Detonation produces a distinctive “pinging” sound that can be heard in a muffled engine as the flame fronts collide and send shock waves through the engine. In a race engine with open headers, usually the only way to detect detonation is with an electronic knock sensor. One of the early warning signs of detonation is the appearance of “pepper” on the spark plug insulators – small black specks that are actually pieces of the piston transferring themselves to the plug. In more serious cases, the spark plug’s ground strap may be eroded or simply melted away by the extreme heat.
It’s important to make a distinction between static compression ratio and dynamic compression ratio. The static compression is what you measure on an engine stand with a burette and graduated cylinder. It’s a simple mathematical comparison between the volume above the piston at the bottom and top of its travel. Dynamic compression is much more difficult to measure because it depends on how efficiently the cylinders are filled when the engine is running. Factors such as camshaft timing (specifically the intake valve closing point) and the tuning of the induction system have a major impact on dynamic compression.
Dynamic compression ratio is what really counts in a racing engine because it determines the actual cylinder pressure. Think of two engines that are identical except for their camshafts. The engine with the shorter camshaft duration will typically have higher dynamic compression at low rpm because the intake valve closes earlier on the compression stroke. The engine with the longer duration camshaft will have less dynamic compression because its intake valve closes later after the piston has traveled farther up the cylinder. On the other hand, if the long-duration cam does a better job of filling the cylinder at high rpm than the short-duration cam, more air and fuel will be trapped in the cylinder and the resulting dynamic compression ratio will be higher.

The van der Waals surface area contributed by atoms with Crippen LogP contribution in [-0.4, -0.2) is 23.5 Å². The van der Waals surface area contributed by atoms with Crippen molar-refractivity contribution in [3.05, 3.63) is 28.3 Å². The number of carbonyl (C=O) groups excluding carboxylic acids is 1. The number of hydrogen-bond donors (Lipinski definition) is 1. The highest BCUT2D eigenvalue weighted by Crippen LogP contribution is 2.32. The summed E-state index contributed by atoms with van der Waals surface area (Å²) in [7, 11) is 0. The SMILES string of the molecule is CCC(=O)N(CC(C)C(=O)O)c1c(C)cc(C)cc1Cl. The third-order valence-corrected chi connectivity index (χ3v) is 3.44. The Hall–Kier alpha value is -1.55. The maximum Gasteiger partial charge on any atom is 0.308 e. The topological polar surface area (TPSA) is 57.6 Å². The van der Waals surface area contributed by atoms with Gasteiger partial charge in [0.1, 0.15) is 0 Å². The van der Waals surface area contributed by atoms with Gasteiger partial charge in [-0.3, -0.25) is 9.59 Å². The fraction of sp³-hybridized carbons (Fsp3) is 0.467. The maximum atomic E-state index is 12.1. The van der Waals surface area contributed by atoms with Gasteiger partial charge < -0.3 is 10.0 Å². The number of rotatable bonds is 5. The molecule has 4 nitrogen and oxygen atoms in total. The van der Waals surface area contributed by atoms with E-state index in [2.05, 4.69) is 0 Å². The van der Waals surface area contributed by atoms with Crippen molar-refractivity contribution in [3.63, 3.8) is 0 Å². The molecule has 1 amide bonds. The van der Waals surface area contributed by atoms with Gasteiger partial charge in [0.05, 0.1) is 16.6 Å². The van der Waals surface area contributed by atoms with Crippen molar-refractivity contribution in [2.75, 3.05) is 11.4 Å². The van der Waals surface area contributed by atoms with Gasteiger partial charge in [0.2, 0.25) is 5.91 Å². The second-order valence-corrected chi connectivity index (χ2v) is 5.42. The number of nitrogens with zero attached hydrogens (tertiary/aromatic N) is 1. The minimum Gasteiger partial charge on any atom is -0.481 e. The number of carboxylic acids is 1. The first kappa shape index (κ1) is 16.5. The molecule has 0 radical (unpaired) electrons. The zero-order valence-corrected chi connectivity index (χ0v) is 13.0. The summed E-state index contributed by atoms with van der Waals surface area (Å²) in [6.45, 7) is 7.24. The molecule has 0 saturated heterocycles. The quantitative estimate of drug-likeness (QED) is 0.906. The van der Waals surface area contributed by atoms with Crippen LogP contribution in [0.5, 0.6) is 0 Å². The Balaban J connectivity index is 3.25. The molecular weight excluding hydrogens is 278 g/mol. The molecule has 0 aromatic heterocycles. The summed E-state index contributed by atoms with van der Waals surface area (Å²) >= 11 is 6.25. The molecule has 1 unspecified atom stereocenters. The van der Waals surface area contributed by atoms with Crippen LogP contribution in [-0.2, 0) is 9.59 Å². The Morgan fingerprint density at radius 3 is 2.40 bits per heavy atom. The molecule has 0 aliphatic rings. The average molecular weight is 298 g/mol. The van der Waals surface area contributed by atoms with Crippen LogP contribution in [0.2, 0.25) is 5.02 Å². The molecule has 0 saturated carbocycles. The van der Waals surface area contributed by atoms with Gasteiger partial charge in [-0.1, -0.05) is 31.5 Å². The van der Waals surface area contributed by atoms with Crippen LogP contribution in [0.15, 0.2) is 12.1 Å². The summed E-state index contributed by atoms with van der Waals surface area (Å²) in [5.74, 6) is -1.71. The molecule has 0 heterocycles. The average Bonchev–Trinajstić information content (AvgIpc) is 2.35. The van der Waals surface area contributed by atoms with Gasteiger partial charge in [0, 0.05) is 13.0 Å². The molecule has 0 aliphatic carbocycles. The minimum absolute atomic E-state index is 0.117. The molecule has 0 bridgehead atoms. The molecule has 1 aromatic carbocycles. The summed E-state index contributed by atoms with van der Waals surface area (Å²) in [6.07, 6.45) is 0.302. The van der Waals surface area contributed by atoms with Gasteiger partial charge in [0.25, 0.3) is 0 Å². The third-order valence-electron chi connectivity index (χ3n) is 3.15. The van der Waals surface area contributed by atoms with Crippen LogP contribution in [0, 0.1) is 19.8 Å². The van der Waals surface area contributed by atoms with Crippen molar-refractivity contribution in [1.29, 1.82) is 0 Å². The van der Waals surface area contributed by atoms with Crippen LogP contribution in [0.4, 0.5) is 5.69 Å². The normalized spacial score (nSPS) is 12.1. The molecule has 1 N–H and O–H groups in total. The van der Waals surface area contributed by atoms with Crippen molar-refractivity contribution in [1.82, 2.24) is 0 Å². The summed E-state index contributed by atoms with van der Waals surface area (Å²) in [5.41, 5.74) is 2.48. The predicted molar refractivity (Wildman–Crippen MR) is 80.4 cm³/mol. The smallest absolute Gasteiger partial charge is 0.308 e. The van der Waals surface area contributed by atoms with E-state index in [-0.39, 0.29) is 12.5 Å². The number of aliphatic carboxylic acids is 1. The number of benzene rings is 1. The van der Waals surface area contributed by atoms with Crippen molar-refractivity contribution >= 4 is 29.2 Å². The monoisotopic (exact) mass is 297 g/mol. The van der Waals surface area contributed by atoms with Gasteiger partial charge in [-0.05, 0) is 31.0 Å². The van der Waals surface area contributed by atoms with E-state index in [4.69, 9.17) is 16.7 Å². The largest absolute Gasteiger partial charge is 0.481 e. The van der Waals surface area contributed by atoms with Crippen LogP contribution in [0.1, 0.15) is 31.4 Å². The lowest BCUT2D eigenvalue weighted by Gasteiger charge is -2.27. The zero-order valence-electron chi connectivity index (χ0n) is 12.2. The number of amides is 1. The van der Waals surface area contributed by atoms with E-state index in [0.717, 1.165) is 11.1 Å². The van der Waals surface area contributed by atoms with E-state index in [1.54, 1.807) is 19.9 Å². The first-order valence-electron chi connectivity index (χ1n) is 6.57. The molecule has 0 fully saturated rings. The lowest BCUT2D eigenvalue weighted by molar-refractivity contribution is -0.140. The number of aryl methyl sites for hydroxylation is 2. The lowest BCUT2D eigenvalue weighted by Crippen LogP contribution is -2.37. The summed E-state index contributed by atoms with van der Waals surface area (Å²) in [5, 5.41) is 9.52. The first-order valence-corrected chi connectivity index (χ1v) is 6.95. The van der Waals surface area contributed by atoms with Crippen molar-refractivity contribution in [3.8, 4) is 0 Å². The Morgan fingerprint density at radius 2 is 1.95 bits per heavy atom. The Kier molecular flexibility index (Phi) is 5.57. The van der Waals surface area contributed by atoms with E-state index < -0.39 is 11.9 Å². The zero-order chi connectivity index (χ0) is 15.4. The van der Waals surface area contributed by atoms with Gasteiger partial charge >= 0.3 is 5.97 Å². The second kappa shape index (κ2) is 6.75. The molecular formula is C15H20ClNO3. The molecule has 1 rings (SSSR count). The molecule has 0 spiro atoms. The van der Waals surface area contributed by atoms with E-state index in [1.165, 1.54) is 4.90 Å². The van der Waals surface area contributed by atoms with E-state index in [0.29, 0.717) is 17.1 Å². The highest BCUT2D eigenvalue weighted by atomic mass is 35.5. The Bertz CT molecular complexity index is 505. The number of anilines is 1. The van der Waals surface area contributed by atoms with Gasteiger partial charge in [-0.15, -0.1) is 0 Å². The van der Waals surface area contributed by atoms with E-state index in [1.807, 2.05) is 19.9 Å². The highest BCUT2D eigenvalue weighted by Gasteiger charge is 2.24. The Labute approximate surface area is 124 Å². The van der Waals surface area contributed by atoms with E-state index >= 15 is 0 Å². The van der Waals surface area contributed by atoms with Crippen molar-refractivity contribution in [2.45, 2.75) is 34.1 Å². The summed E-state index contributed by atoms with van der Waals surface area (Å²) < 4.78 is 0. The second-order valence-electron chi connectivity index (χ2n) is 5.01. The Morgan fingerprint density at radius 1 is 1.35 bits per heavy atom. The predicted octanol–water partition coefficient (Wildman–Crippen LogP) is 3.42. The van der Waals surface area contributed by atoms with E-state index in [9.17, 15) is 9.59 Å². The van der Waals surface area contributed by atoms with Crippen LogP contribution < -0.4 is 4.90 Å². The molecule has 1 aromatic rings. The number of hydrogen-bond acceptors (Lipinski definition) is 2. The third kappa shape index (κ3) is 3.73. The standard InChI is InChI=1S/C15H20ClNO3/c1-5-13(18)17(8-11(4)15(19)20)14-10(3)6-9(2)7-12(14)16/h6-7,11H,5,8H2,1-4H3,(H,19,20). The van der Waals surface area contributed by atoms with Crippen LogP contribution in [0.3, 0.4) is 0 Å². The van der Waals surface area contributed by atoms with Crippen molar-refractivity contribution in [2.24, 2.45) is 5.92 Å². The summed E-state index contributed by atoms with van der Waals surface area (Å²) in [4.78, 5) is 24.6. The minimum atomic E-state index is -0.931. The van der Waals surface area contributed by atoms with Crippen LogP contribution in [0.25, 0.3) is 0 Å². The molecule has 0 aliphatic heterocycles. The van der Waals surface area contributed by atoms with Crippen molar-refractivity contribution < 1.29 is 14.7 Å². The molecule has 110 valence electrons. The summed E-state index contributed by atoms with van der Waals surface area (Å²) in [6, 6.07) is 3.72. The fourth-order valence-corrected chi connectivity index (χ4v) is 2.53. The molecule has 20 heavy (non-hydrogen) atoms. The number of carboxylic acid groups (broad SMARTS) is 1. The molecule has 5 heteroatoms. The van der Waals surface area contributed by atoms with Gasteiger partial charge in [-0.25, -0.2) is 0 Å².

So what the rewards of high compression that justify the risk of detonation? Raising the compression ratio generally increases power output across the engine’s entire operating range. Compression increases the efficiency of an engine by extracting more energy from the fuel that is burned. When we dyno test restricted oval-track engines with 9.5:1 compression, we usually see a Brake Specific Fuel Curve (BSFC) that’s significantly higher than the BSFC for a high-compression drag racing motor. This is an indication that the fuel is not being used as efficiently. Low-compression motors are usually not as consistent or as sharp on throttle response as high-compression motors – two major considerations in bracket racing.